Rubin, 49, has a criminal record dating to 1984, when an Arkansas judge sent him to federal prison for interstate transportation of stolen securities. He returned to the federal pen from western Missouri in 1995, serving 37 months for wire fraud.
In Tampa he assembled a raft of companies, led by Global Marketing Group Inc., that dealt with customers once telemarketers signed them up. Rubin's companies could extract money from customers' bank accounts and could answer their phone calls.
Davis said Rubin's businesses also served online gambling enterprises, untaxed cigarette sellers and online pharmaceutical sellers.
"He was not a risk-averse person," Davis said.
The Canadian telemarketers targeted consumers with poor credit, promising credit cards in exchange for up-front payments. With the victims' bank account information in hand, Rubin's companies obtained their money.
The victims never got credit cards. Their losses are "in the tens of millions of dollars," Davis said. He's trying to recover some of that.
The FTC is authorized to sue violators of its laws, not send them to prison. But as investigators dug up Rubin's financial records, Davis began thinking of incarceration.
The money Rubin swept from local banks the day he was raided included $124,000 that was wired two days later to Chennai, India. The company appointed to run Rubin's enterprises now is trying to retrieve funds from the Philippines, Belize, Great Britain and Israel.
Rubin used a new American Express card to rack up $95,000 in purchases during the first 10 months of last year. On one day, Rubin told Davis under oath that he didn't have the card. Records later showed Rubin charged $800 to it that day.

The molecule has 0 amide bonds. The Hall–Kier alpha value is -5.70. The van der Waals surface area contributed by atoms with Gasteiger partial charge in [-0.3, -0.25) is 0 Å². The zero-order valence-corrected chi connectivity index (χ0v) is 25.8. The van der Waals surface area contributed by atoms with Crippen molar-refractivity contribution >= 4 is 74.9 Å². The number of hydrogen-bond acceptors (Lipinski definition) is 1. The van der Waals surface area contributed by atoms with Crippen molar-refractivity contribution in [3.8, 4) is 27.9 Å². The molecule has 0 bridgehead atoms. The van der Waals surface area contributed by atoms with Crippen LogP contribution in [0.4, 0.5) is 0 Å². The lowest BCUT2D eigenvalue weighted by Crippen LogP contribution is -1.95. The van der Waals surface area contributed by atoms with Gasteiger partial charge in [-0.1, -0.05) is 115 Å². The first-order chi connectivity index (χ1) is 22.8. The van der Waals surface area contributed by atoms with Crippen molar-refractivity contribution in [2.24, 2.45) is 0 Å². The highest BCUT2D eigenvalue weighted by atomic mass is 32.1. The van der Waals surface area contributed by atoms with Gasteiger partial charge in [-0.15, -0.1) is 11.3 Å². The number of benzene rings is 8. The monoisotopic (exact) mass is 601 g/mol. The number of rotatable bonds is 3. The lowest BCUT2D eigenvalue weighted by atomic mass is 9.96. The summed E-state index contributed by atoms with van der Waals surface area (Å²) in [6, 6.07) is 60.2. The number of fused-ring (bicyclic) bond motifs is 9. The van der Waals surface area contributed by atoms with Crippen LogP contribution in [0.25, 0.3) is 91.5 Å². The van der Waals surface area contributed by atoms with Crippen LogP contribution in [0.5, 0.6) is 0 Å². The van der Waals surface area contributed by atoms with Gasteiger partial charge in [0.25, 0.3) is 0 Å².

Rubin's attorney, Hector Lora of Hollywood, Fla., did not return a telephone call from the St. Petersburg Times Thursday.
But in a court filing in October, he said Rubin acknowledges the spending "was not a wise thing to do."
"His actions can only be explained as the irrational and desperate acts of a desperate man undergoing tremendous duress and mental anguish ...and reluctant to let go of a standard of living and way of life to which he had become accustomed," Lora wrote.
On Jan. 30, U.S. District Judge James Moody decided Rubin should be arrested for contempt of court.
But Davis thinks Rubin took yet another flight to Costa Rica.
"He has friends and business associates in San Jose, and the surrounding area," Davis said.
Phoelicia Daniels' attorney said she "looked great" in Friday's deposition, but was stressed by the lawsuit.
"I think any person would be affected by that, just in terms of the gravity of it," said the attorney, Lansing Scriven of Tampa.
Her brother Jason Daniels of Leominster, Mass., was in Tampa Thursday to collect his sister's body.
"She was beautiful," Daniels said. "She was full of energy. She loved everybody. She talked to everybody. She was full of life."
Times staff writer Mike Camunas contributed to this report. Bill Coats can be reached at 813 269-5309 or firstname.lastname@example.org.
[Last modified February 22, 2008, 01:25:36]